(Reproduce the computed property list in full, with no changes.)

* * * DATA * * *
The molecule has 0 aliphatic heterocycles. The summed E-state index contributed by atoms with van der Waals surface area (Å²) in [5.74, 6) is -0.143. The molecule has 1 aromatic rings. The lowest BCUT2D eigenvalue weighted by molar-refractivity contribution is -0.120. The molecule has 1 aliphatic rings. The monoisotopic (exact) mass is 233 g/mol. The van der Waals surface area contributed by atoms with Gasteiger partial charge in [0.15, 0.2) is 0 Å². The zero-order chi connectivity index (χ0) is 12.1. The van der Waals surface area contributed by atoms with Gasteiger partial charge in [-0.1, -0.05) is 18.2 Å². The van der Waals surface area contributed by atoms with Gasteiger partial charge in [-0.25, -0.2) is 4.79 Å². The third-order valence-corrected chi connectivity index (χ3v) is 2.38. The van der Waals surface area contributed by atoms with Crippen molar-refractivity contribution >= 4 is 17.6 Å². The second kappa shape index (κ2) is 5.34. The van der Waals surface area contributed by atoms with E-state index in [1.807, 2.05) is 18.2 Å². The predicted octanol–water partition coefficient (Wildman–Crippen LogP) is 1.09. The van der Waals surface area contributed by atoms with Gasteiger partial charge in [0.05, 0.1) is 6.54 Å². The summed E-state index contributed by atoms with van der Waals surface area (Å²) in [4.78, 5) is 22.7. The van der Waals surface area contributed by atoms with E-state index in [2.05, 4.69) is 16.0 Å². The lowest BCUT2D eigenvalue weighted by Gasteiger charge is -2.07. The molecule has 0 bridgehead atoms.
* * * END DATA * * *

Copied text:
The molecule has 0 aliphatic heterocycles. The summed E-state index contributed by atoms with van der Waals surface area (Å²) in [5.74, 6) is -0.143. The molecule has 1 aromatic rings. The lowest BCUT2D eigenvalue weighted by molar-refractivity contribution is -0.120. The molecule has 1 aliphatic rings. The monoisotopic (exact) mass is 233 g/mol. The van der Waals surface area contributed by atoms with Gasteiger partial charge in [0.15, 0.2) is 0 Å². The zero-order chi connectivity index (χ0) is 12.1. The van der Waals surface area contributed by atoms with Gasteiger partial charge in [-0.1, -0.05) is 18.2 Å². The van der Waals surface area contributed by atoms with Gasteiger partial charge in [-0.25, -0.2) is 4.79 Å². The third-order valence-corrected chi connectivity index (χ3v) is 2.38. The van der Waals surface area contributed by atoms with Crippen molar-refractivity contribution >= 4 is 17.6 Å². The second kappa shape index (κ2) is 5.34. The van der Waals surface area contributed by atoms with E-state index in [1.807, 2.05) is 18.2 Å². The predicted octanol–water partition coefficient (Wildman–Crippen LogP) is 1.09. The van der Waals surface area contributed by atoms with Gasteiger partial charge in [0.05, 0.1) is 6.54 Å². The summed E-state index contributed by atoms with van der Waals surface area (Å²) in [4.78, 5) is 22.7. The van der Waals surface area contributed by atoms with E-state index in [2.05, 4.69) is 16.0 Å². The lowest BCUT2D eigenvalue weighted by Gasteiger charge is -2.07. The molecule has 0 bridgehead atoms.